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Mary Lloyd spoke on "Social Security Numbers and Other Kinds of Frauds".

Mary Lloyd was introduced by David Lloyd, who noted that there are ID problems because Social Security (SS) numbers have expanded beyond their original use. Mary described studies done by a company called “ID Analytics” which helps clients, including the SS Administration, fight fraud. MSNBC Red Tape Chronicles published results of an ID Analytics study of SS Number (SSN) fraud.
Mary Lloyd, on the left, spoke at the January 4 meeting. In the center is Elizabeth Sloan and on her right is her grandfather, Alan Robertson.
ID Analytics can track 290 million SSNs. Forty million numbers are attached to more than one name. Twenty million people use more than one SSN. Most transpositions are caused by typographical errors that get into the credit system. A data entry person in a credit company can type one number wrong and suddenly you have a second SSN.

SSNs were originally intended to be used only for SS administration and IRS. Then their use expanded to ID purposes in credit and other areas. Because the SS number was never designed for new additional purposes, there are no internal checks on whether on not that SSN is really yours.

If the new erroneous SSN is unassigned (called a synthetic number), there is generally no problem. If the erroneous number is assigned to someone else, both people have a problem. The SS Administration and IRS don’t have the time and money to cull out transpositions. But sometimes they do send a letter saying that there is a mismatch in SSNs and ask the taxpayer to figure out what is causing the problem.

There are over 12 million illegal aliens in the USA. Six million of them work and use false SSNs. Some are unassigned “synthetic” numbers which don’t cause you problems. Others are using someone else’s active SSN, which is a problem. When the government agencies find there are two people with the same SSN, they don’t credit your contributions to your SS retirement fund but instead put contributions into a “suspense fund”. By 1999 the suspense fund contained $300 Billion. This grew to $585 Billion in 2005. Most is due to aliens giving false SSNs to employers and they leave before the 90 days allowed to deliver documents (which don’t exist) expires. Valid workers who try to receive benefits are turned down because the illegal alien with the same SSN is shown to be working. There are similar problems with student loans, warrants, etc.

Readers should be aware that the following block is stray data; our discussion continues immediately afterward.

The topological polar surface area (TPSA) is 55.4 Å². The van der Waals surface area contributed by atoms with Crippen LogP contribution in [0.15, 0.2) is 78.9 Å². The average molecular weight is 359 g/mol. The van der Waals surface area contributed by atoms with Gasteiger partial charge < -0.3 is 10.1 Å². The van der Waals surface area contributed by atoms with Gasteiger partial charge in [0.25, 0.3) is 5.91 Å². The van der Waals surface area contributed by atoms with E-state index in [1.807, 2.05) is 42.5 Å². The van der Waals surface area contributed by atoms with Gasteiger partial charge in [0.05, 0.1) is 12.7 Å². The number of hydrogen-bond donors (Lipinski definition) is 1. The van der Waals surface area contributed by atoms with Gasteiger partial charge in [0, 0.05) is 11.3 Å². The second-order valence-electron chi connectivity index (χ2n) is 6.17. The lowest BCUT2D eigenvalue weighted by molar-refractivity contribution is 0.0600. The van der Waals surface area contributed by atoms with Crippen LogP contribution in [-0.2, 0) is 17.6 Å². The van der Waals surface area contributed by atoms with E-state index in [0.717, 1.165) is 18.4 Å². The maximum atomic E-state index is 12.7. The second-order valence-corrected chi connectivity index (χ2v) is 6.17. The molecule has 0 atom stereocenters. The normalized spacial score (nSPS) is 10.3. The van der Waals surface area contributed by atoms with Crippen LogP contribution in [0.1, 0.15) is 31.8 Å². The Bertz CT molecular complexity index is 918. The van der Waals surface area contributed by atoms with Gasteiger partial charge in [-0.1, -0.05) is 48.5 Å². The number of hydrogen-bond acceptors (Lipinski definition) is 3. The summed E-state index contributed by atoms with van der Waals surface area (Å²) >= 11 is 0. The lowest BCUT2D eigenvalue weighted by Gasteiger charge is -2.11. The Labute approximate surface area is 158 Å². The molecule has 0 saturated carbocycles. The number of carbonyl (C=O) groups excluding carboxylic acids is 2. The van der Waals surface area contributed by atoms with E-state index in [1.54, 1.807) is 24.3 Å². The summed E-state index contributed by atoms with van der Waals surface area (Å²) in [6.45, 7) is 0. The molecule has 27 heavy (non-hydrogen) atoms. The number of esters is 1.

To know if someone else is using your SSN, watch for problems with your credit (e.g., you are billed for and item you didn’t buy), not getting a tax refund or Estimated Tax Payment credit from the IRS, or for some other problem. Avoid giving your SSN to someone unless it is absolutely needed.

Mary noted that the SSN does indicate the area of the USA where you first received your SSN. (Click here to view website showing this.) There is no proof that other information can be determined from your SSN. Anyone could have a problem with SSNs privacy, so always guard your number and watch for strange things happening that could indicate a problem.

In 2006 the US Military decided to move from SSNs to newly generated military ID numbers. This was necessary because the US Military did not adequately protect the SSNs. For example, the military stencils the last four digits of the SSN on laundry bags. To this day, the new system of ID numbers is still not implemented. Military people on combat duty are vulnerable to SSN ID theft because their priority is to just stay alive.

Mary also mentioned that a local scam, geared toward grandparents, is striking our area. It is called the “Hey it’s me” fraud. Some scammer calls you on the telephone and says, “Hey it’s me.” The grandparent guesses who it is and says, “Is that you, Alex?” The scammer answers “yes it’s me” and he goes on to say that he is in Canada or Mexico and has an awful problem and needs $5,000 wired to him right away. The scammer continues by offering to have a friend in the local area pick up the targeted grandparent, take him/her to the bank to withdraw cash and then to Western Union to wire the money. Another scam to watch for is someone calling to say that you won the sweepstakes. Be careful and don’t fall for any of these scams.

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